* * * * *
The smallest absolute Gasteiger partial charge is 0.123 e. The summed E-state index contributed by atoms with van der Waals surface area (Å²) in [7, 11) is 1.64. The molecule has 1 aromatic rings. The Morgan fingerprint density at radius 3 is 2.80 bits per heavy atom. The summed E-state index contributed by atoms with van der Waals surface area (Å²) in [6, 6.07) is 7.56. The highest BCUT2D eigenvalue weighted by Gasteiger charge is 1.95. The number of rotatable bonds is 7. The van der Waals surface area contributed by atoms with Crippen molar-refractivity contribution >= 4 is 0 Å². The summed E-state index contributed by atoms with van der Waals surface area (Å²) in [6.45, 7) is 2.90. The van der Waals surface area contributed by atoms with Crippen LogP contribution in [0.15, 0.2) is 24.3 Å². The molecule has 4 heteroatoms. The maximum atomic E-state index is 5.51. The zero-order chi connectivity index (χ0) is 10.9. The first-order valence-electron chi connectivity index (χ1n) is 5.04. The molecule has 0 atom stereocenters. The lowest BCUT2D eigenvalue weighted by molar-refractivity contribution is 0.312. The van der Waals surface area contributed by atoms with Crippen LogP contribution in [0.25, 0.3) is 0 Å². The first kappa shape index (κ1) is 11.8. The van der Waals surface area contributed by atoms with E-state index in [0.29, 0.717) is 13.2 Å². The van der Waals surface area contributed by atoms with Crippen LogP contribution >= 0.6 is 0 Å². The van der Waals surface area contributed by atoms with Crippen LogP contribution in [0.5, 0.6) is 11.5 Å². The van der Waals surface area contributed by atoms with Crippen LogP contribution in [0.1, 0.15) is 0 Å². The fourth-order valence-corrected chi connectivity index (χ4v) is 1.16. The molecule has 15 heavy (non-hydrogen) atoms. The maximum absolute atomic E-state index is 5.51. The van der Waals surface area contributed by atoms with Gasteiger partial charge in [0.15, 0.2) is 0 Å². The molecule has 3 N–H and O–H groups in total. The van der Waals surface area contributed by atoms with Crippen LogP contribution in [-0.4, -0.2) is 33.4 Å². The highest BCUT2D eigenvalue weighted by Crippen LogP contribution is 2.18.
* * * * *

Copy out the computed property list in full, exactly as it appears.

The smallest absolute Gasteiger partial charge is 0.123 e. The summed E-state index contributed by atoms with van der Waals surface area (Å²) in [7, 11) is 1.64. The molecule has 1 aromatic rings. The Morgan fingerprint density at radius 3 is 2.80 bits per heavy atom. The summed E-state index contributed by atoms with van der Waals surface area (Å²) in [6, 6.07) is 7.56. The highest BCUT2D eigenvalue weighted by Gasteiger charge is 1.95. The number of rotatable bonds is 7. The van der Waals surface area contributed by atoms with Crippen molar-refractivity contribution >= 4 is 0 Å². The summed E-state index contributed by atoms with van der Waals surface area (Å²) in [6.45, 7) is 2.90. The van der Waals surface area contributed by atoms with Crippen LogP contribution in [0.15, 0.2) is 24.3 Å². The molecule has 4 heteroatoms. The maximum atomic E-state index is 5.51. The zero-order chi connectivity index (χ0) is 10.9. The first-order valence-electron chi connectivity index (χ1n) is 5.04. The molecule has 0 atom stereocenters. The lowest BCUT2D eigenvalue weighted by molar-refractivity contribution is 0.312. The van der Waals surface area contributed by atoms with Crippen LogP contribution in [0.25, 0.3) is 0 Å². The first kappa shape index (κ1) is 11.8. The van der Waals surface area contributed by atoms with E-state index in [0.29, 0.717) is 13.2 Å². The van der Waals surface area contributed by atoms with Crippen LogP contribution >= 0.6 is 0 Å². The van der Waals surface area contributed by atoms with Crippen LogP contribution in [0.5, 0.6) is 11.5 Å². The van der Waals surface area contributed by atoms with Crippen LogP contribution in [0.1, 0.15) is 0 Å². The fourth-order valence-corrected chi connectivity index (χ4v) is 1.16. The molecule has 15 heavy (non-hydrogen) atoms. The maximum absolute atomic E-state index is 5.51. The van der Waals surface area contributed by atoms with Gasteiger partial charge in [0.15, 0.2) is 0 Å². The molecule has 3 N–H and O–H groups in total. The van der Waals surface area contributed by atoms with Crippen LogP contribution in [-0.4, -0.2) is 33.4 Å². The highest BCUT2D eigenvalue weighted by Crippen LogP contribution is 2.18.